Well kids, sometimes life doesn’t go as we want it to. Here’s a good example for you: This spring, A&E’s Damien became a must-watch ritual for me. Like many horror fans out there, I adore the 1976 masterpiece The Omen and count it among my favorite films. I was naturally a little skeptical that this newfangled TV program would deliver on its promise of being a sequel to the original movie. They did mess with the timeline a little, but all in all, I think the showrunners nailed it on this one. Sadly, it was recently announced that Damien will not be returning for a second season. Brothers and sisters, please bow your heads in respect as I tell you about my dearly departed friend, Damien.
The premise of the show was simple enough to begin with. We met up with Damien Thorn, now thirty years old and working as a war photographer. We got references back to his mysterious adoption, the death of his parents, years spent toddling around The White House, and then off to fancy-pants boarding school. Damien only has one close friend now. The reason for his isolation? People tend to drop dead around the guy. Or if not dead, maimed or such. He’s like some kind of walking bad luck charm to anyone who he dares get close to. Damien himself manages to escape from any given situation unscathed and intact, yet increasingly lonely and melancholy. The armies of light and dark have known that Damien shall fully awaken to his role as the anti-Christ now that he’s 30 years old. His calling mirrors that of Jesus, who started his ministry at the same age. Poor Damien has folks on both sides of the good vs. evil battle after him, who all desperately want their team to win. One cool thing about grown-up Damien Thorn, is that he's not a bad guy. Sure, he’s the anti-Christ, but he’s also a caring dude who just wants to love and live his life. He’s actually pretty likable once you get to know him. That’s what made him interesting. He wasn’t all darkness. Would he ever truly be all evil? What would he do as the Destroyer? Could Damien possibly continue to use his power and influence for good? Alas, we shall never know!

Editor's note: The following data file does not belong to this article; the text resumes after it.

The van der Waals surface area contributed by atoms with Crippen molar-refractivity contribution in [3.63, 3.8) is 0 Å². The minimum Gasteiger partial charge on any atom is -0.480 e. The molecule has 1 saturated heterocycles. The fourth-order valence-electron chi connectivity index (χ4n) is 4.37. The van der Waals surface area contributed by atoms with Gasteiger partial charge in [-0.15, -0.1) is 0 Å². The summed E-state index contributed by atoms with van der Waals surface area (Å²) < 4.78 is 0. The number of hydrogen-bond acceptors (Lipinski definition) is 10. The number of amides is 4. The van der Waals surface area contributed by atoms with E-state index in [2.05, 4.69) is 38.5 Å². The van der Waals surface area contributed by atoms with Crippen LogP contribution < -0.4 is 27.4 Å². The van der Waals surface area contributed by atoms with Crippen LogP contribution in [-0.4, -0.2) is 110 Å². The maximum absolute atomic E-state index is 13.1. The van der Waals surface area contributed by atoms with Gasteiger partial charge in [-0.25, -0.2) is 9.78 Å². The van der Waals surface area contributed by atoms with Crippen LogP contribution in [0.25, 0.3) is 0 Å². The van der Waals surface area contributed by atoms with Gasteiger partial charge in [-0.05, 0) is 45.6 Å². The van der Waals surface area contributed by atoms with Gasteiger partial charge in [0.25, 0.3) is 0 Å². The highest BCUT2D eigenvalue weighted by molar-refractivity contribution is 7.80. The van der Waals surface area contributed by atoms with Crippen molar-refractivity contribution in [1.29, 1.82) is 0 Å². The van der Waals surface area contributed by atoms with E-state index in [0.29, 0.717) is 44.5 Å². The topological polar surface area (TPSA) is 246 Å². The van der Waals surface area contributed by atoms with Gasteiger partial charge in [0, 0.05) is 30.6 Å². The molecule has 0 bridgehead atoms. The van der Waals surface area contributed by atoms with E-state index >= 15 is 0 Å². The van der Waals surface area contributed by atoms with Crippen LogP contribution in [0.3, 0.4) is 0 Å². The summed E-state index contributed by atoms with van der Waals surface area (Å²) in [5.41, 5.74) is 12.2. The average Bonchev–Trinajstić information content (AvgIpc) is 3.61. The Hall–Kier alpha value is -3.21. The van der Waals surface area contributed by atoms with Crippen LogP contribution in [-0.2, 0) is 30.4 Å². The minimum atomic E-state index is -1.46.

I was delighted to see that each episode seemed to push the envelope more and more. They ramped up on the violence, gore, increased scares, creepy religious dialogue, and so on. So…what went wrong? Apparently, the viewership numbers were just not there. Clearly, this show failed to sink its teeth into the horror fans it needed to keep it alive. The show aired on A&E, and I’m guessing the powers that be over there assumed they would have a built in audience with the popularity of Bates Motel. Well, guess that didn’t go as planned. Should this have aired on an “edgier” network? An FX? Or an HBO type of place? Was this show not horror enough for the genre fans out there? I was delighted to see that each episode seemed to push the envelope more and more, with the increased gore and all that other good stuff. Yet, I’ll admit I was secretly hoping that season 2 would REALLY go for broke and ramp up on the spooky hell-related stuff. C’mon guys! We are already tuned into a show about the anti-Christ! Creep us out! We like it! It’s a tricky balance for a television show to deliver the scares while also continuing to develop characters and further the plot. Maybe poor Damien was never marketed correctly to his target audience? It always makes me sad when a horror TV show or movie really bombs. Regardless of whether the content is to my liking or not, I want our genre to do well. When horror does well it makes money! And when money is made, more horror gets made!
In closing, I hope you can appreciate my grief. No fan ever wants to hear their show has been cancelled after they’ve been roped in and spent time and energy getting invested into the thing. Farewell, Damien. I guess the apocalypse will just have to go on without you.
~ Sandra (@LilMsMnstr)